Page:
Aug 28-09

Past-E-Mail: Cam Notes - 2009: August: Aug 28-09
Beaver dam    ...scroll down to share comments
Photos by Eric Stewart
Tree oddity    ...scroll down to share comments
Photos by Eric Stewart
Intense green    ...scroll down to share comments
Photos by Eric Stewart

Mary Drew at Pasty Central (Mdrew) on Friday, August 28, 2009 - 08:47 am:

The Michigan Nature Association is host to a number of Sanctuaries around the state of Michigan, including the one that Eric Stewart captured in these photos today. The first two are from the Upson Lake Sanctuary Trail and include a beaver dam at the lake and what Eric calls a big bole. I looked up the meaning of bole and this is what I found:

"Bole: The stem or trunk of a tree, usually thought of as being that part without limbs, the merchantable part of the stem, the bottom part of the stem.
So it's basically the trunk, which in Eric's photo has a huge growth protruding all around it. Anyone have any clue what causes a tree to grow like this?

The last in Eric's trio of photos was taken near Lake Bailey and shows off some pretty intense looking shades of color in the grasses and trees. Quite the beautiful sea of greens.
Alex "UP-Goldwinger" (Alex) on Friday, August 28, 2009 - 09:06 am:

Thanks for the info, it looks like a nice hike.

By kay Moore (Mskatie) on Friday, August 28, 2009 - 09:35 am:

I have understood that the growth on the tree is some sort of deformity, maybe an insect or just a natural growth. I have see some wonderful wooden art, like bowls, carved from them. I'm sure someone more knowledgeable will know the answer.

By mickill mouse (Ram4) on Friday, August 28, 2009 - 10:02 am:

Amazing how beautiful mother nature is if you take the time to slow down and look at it. I like to look for different things to take pictures of. When we go to Belle Isle I am ALWAYS amazed at the size of the weeping willow trees. Then I wonder how long have they been just 'hanging around' on Belle Isle. I remember they were all over the island when we use to go there as kids. The stories some of them could tell if they could talk.

By Brooke (Lovethekeweenaw) on Friday, August 28, 2009 - 10:02 am:

I always called them tumors, whether they are or not I have no idea. Some of them look pretty neat and that one is big!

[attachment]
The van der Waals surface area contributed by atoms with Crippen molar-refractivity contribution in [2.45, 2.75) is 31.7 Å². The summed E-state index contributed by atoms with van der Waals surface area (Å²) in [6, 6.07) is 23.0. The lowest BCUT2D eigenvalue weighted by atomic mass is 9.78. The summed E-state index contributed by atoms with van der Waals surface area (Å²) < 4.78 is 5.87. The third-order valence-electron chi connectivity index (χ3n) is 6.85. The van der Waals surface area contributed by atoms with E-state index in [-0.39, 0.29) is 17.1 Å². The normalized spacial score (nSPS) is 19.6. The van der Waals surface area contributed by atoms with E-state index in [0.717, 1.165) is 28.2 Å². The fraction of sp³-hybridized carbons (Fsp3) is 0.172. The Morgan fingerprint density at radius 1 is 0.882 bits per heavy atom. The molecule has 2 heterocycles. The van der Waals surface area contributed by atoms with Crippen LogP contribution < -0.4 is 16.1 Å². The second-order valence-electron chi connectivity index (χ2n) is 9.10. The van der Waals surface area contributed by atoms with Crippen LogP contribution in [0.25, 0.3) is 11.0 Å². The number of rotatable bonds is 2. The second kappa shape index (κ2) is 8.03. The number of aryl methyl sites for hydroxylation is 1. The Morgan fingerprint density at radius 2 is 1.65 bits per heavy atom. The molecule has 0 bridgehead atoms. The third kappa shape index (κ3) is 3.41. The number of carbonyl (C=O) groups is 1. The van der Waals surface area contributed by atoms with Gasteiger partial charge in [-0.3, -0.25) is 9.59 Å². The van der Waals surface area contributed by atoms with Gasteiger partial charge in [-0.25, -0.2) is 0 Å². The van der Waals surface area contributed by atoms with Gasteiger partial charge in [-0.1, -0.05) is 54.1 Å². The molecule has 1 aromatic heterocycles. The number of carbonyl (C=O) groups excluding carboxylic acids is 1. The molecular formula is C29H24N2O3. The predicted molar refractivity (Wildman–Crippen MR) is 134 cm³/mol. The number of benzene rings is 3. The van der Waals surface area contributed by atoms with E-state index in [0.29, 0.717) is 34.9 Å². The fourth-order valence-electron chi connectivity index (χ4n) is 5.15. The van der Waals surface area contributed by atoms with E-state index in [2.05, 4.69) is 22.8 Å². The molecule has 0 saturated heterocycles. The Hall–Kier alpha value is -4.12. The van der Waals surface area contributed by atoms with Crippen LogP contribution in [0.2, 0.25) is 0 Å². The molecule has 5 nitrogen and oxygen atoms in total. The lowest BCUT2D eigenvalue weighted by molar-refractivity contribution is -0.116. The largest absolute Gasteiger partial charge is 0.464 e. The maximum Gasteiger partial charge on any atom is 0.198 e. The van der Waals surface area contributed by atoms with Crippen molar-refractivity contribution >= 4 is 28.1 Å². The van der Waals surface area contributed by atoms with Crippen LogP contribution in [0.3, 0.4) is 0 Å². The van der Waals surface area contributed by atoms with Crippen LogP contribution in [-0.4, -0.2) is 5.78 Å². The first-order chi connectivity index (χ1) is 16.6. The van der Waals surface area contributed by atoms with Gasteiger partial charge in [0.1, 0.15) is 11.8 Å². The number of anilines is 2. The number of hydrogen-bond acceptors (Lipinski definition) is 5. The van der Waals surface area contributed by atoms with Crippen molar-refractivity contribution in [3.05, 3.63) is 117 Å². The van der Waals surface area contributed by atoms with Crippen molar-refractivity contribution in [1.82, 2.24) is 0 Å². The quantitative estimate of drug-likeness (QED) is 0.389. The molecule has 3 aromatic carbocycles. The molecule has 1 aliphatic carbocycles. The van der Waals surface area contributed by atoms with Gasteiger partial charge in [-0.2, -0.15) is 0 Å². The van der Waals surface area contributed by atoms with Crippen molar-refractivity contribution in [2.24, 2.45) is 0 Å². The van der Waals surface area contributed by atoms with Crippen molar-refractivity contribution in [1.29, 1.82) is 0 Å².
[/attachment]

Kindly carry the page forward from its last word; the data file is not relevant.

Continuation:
By Helen Marie Chamberlain (Helen) on Friday, August 28, 2009 - 10:23 am:

Awww, that's just a "pregnant" tree! Interesting pictures, Eric, thank you. A nice weekend to all.

By Dunerat (Dunerat) on Friday, August 28, 2009 - 10:49 am:

See the Wikipedia article on "Burl" as well as a Google search for the same word. These things aren't well-understood; seem to be related to stress on the tree, injury, possibly even insects or virus. I suspect the latter two as possibilities. In our little neighborhood in the dunes, there is an oak with a burl about the same size as the one in Eric's second photo. I also have several smaller trees with trunk burls. I have been lusting after the big one for years; it would make an awesome giant bowl. But, the tree remains healthy and strong.

By Donna (Donna) on Friday, August 28, 2009 - 02:13 pm:

WOW...Cool stuff and good job Dunerat! I know many a folk with not so strong self restraint!

Those things make some fabulous furniture too...if you can figure out how to do it. I've seen some phenomenal end tables/coffee tables, benches...

By dan belo (Djbelo) on Friday, August 28, 2009 - 03:44 pm:

I built A couple guitars out of that kind of wood.
Sickler Wood products cut it up for me & it was rough to work with. Some broke up while planning but it is beautiful & rare item. I'm looking for more of that wood. There's a tree on around 10 th st N. Calumet, that I've been wishing I could cut down.

By 4WDGreg (4wdgreg) on Sunday, August 30, 2009 - 09:51 pm:

At first glance, I thought that giant tree might be a maple. Then I saw all the tiny maples growing underneath it, which pretty much confirms it. Burl wood is a favorite of wood carvers. It's very hard and tough to work with but the grains are just incredibly beautiful.
I'd also like to tip my hat to the Michigan Nature Association and also include The Nature Conservancy. You can google their names and you'll be led to some fantastic hikes in some very beautiful areas. Those two groups are responsible for helping preserve the Estivant Pines and the Horseshoe Harbor area near Copper Harbor. I'm looking forward to visiting both areas this October!

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